"Your eye doctor could kill you."
That was just one of the claims made by opponents of 1991's physician-assisted suicide initiative that were found to be both false and a violation of state law. But in 1998, seven years after the initiative had been defeated by voters, the Washington Supreme Court said it wasn't the business of government to regulate lies told in the midst of elections. "The state's claimed compelling interest to shield the public from falsehoods during a political campaign is patronizing and paternalistic," wrote then- (and perhaps future) Justice Richard Sanders.
A few of the justices left the door open to a less-sweeping regulation of campaign lies. But each time the Legislature tried to write narrower laws, the court found them lacking as well. "The notion that the government, rather than the people, may be the final arbiter of truth in political debate is fundamentally at odds with the First Amendment," wrote Justice James Johnson in 2007.
The latest attempt at regulating campaign lies has never been used against an alleged liar, so it has never been tested by the courts. Under that law, the state could punish those who knowingly lie about candidates in such a way that those candidates are slandered. To meet the test, the lie would have to "expose a living person to hatred, contempt, ridicule, or obloquy, or deprive him or her of the benefit of public confidence or social intercourse, or injure him or her in his or her business or occupation."
That's a pretty steep burden, and the courts have made it pretty difficult to prove slander against candidates who willingly enter the arena. And little in the law keeps a candidate from telling lies about himself or herself. Brag, spin, exaggerate, obfuscate all you want. Claim endorsements you don't have. Take credit you don't deserve. The only court that cares is the court of public opinion.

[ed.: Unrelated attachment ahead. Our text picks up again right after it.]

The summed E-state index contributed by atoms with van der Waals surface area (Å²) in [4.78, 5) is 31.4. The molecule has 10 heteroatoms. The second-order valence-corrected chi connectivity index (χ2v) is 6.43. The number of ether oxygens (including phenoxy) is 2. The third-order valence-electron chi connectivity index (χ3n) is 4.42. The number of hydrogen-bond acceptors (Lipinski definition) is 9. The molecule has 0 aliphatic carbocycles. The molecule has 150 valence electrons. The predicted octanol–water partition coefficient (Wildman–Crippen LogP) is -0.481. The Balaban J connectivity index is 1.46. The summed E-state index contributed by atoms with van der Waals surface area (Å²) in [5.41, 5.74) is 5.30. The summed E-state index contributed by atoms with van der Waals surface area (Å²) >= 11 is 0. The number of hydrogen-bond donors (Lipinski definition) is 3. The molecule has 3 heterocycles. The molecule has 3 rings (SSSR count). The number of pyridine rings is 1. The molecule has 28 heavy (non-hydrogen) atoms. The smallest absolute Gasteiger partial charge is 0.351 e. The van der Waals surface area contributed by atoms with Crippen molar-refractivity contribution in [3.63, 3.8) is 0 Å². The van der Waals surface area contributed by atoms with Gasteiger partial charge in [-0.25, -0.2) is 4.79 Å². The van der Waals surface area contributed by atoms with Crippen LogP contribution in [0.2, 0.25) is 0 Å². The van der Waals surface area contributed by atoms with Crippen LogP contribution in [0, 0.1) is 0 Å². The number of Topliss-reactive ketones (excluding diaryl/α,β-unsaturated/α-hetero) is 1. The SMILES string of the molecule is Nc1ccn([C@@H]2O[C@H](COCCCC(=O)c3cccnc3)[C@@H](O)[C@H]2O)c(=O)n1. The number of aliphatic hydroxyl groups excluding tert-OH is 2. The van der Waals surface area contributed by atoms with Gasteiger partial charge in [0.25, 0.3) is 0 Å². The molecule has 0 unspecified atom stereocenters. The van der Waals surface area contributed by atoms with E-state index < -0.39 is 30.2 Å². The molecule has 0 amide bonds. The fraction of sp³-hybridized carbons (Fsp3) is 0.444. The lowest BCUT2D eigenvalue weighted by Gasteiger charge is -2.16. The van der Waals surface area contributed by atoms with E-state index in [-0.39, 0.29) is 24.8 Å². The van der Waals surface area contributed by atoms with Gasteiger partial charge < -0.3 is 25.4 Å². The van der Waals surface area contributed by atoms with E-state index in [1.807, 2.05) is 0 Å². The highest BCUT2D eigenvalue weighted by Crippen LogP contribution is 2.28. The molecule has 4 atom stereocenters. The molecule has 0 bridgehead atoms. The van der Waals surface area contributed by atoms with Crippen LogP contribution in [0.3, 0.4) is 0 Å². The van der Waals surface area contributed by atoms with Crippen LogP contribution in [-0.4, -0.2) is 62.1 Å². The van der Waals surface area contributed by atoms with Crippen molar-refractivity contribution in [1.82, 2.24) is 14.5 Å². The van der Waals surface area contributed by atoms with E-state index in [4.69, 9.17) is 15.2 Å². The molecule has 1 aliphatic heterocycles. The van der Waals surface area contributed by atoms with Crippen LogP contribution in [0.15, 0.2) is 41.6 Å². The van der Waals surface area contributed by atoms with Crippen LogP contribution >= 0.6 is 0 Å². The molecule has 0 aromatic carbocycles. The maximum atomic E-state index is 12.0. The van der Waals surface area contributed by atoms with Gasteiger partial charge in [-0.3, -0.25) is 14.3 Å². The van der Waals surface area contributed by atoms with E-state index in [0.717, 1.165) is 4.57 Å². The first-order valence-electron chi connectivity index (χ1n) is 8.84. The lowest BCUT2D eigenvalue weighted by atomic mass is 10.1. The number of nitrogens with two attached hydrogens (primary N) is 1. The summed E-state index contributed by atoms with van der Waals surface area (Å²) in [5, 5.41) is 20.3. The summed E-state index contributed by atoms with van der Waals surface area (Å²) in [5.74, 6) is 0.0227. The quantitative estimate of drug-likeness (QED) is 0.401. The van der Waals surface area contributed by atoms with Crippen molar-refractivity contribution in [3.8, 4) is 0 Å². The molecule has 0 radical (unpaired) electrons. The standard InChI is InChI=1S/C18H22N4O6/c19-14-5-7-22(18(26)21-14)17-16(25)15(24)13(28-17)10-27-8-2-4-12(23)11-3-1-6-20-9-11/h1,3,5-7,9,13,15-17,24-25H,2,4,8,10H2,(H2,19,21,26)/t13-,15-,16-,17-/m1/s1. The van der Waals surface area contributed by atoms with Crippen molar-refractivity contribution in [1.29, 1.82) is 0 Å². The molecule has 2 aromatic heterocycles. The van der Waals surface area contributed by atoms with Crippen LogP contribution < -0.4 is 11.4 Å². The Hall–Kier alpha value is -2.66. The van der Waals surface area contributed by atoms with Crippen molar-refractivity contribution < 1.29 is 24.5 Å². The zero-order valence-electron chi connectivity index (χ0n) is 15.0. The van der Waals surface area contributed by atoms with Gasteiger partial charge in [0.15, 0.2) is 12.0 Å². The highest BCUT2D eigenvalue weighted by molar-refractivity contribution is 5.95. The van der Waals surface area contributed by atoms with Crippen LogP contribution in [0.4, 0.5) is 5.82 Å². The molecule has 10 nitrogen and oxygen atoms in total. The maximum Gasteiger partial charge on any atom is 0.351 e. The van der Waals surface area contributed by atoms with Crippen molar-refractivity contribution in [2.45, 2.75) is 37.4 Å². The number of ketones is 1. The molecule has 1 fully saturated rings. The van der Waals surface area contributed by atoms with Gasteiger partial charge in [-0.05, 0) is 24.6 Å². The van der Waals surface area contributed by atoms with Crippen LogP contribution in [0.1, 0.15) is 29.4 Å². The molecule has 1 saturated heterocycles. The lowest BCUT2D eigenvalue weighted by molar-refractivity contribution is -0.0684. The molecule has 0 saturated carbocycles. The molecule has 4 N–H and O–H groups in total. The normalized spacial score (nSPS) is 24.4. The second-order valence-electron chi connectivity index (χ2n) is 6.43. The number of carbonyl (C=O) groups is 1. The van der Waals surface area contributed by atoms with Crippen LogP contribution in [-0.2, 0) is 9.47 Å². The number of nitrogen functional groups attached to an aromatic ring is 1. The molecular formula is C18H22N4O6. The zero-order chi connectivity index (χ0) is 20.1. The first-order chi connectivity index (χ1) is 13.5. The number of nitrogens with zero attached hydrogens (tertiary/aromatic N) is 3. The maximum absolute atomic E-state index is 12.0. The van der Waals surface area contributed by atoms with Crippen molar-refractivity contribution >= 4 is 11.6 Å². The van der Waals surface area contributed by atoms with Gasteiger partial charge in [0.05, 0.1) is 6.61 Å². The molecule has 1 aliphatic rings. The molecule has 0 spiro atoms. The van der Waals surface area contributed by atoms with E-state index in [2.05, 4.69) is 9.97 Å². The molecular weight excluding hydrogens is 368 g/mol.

That's probably as it should be, because even if there was a constitutional way for an agency such as the Public Disclosure Commission to patrol campaign advertising, any action would come long after the election. And there are obvious concerns with the government deciding what is true and what is a lie when the same government — and the incumbent office holders of that government — is often the target of campaign rhetoric.
Leaving it to voters to act, or react, to the worst of the worst, however, requires they know about it. Johnson, who argued that the best regulator of lies is truth, suggested that the lied-about candidate can point out the offense to voters. And the rise in fact-finding organizations and truth squads in the news media are reactions to this burden on voters.
Voters found out
Those are the methods that identify candidates' marginal claims. That's how voters found out when Troy Kelley used a 2-year-old endorsement in his campaign for state auditor. Outgoing state Auditor Brian Sonntag and The News Tribune had endorsed him for state representative in 2010 but not for the current campaign, a distinction hard to detect in Kelley's ads.
It's how voters found out that both state attorney general candidate Reagan Dunn and state House candidate David Sawyer claimed to act as attorneys before either was admitted to the bar — Dunn while a law student and Sawyer while reading law under other attorneys.
It's how they found out that state Senate candidate Jack Connelly implied the endorsement of former Sen. Rosa Franklin by running a picture of the two of them in campaign material. Connelly took the photo down, but implied endorsements remain one of the most-used untruths in campaigns. It's how we find out that his rival for the position, Jeannie Darneille, appeared to take credit for the $30 million major renovation of Tacoma's Cheney Stadium when she had really won much-smaller amounts from the state for repairs of the old stadium.
The state won't move in when dubious claims are made, but voters might.